3. Encourage curiosity

We should never get irritated or annoyed by children’s endless questions. Every child goes through the “why” phase, which is a very essential part of their growth and development. Curiosity helps children to observe more and to think and try to figure things out.  As William Arthur Ward said, “Curiosity is the wick in the candle of learning.” When children are supported to explore their curiosity, their vocabulary expands exponentially, as they use language to try to describe what they see, hear, think, or experience.

4. Avoid discouragement and Criticism

Do not discourage your child’s performance by using criticism or shame. Giving helpful feedback suggestions and even telling them how to do a better job is fine, but you can never tell them they are doing a poor job. This may feel at odds with the way the majority of our generation had been brought up, reprimanding, and criticism, even harsh approaches being generally used towards children when they fail. For example,  when children were very fearful of the times, they had to get their mark sheets signed.  This never really works and will negatively impact the child’s emotional and mental well-being, let alone drop their confidence manifolds. When a child does something, keeping in mind the end result; that is, if the kid is afraid of failing, as they worry that the parent will be angry or would be disappointed in them, then they’d never try new things. Criticism and shaming by parents reduce the child’s self-worth and motivation.

5. Take an active part in their activities

Next is being part of their activities; be it games, education, extracurricular activities that the child is interested in. By joining in with the child’s activities, we send across the idea that what he/she is doing is important and it is worth our time. So when parents engage and join and enjoy a child-led activity, the kid feels worthy, valuable, important, and accomplished. Being part of their activities, asking their opinions, or even giving them new challenges, are all things showing that we have been part of their activities which can help them grow confidence. For example, we can be part of small goals, like helping them learn to ride a cycle and help them reach the bigger goal of learning to ride by themselves, the same applies to swimming or any activity that needs to be taught and practiced before the child learns it.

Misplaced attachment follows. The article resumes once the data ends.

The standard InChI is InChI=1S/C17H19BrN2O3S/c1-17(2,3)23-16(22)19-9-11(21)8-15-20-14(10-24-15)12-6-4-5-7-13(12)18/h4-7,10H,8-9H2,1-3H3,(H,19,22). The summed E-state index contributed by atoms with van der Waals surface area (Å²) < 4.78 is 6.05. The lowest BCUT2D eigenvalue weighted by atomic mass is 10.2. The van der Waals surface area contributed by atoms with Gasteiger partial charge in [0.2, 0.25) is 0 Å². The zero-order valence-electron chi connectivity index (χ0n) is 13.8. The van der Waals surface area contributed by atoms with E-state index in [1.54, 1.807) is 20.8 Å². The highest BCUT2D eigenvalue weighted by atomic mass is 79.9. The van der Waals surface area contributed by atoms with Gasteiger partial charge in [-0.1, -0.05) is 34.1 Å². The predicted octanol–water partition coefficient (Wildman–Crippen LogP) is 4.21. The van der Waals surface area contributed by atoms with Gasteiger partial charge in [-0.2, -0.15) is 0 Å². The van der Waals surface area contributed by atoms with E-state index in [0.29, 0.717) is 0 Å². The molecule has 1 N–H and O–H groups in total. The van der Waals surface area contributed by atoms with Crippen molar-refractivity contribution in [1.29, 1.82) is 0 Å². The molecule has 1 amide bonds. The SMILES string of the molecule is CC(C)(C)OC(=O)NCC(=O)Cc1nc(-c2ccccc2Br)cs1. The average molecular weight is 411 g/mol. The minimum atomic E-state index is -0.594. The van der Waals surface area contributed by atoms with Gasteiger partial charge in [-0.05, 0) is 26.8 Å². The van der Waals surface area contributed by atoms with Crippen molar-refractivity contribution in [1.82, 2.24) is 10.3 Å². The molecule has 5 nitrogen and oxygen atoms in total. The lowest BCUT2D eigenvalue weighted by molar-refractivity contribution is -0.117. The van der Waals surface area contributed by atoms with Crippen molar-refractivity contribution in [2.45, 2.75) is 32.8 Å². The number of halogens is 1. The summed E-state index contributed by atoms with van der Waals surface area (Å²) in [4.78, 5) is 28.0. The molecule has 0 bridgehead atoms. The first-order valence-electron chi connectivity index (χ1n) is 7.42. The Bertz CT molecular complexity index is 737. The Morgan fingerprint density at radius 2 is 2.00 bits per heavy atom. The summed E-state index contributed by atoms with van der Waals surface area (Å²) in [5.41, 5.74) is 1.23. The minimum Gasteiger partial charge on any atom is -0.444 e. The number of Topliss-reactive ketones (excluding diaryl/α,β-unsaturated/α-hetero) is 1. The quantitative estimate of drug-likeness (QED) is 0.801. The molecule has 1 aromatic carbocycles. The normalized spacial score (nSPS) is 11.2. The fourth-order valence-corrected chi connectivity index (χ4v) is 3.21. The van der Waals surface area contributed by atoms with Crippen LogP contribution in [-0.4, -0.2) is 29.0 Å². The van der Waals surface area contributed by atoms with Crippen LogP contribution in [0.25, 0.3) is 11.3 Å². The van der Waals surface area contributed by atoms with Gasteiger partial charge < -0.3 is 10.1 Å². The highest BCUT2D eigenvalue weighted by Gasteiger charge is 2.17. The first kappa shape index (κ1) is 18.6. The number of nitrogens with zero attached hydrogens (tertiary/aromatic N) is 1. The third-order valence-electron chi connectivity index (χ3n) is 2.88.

6. Help them learn from past mistakes

Teach them that mistakes are building blocks for learning. Learning from mistakes actually builds confidence and shows them that mistake or failure is actually an opportunity to learn and do better. Do not be worried that the failure may impact your child, do not intervene, do not teach shortcuts. It is ok to fail now and then and to try again. Help them understand that they can do better with a fresh approach, towards the same task the next time that they tried. Teach them ways of improving and bettering themselves and encourage patience with each trial.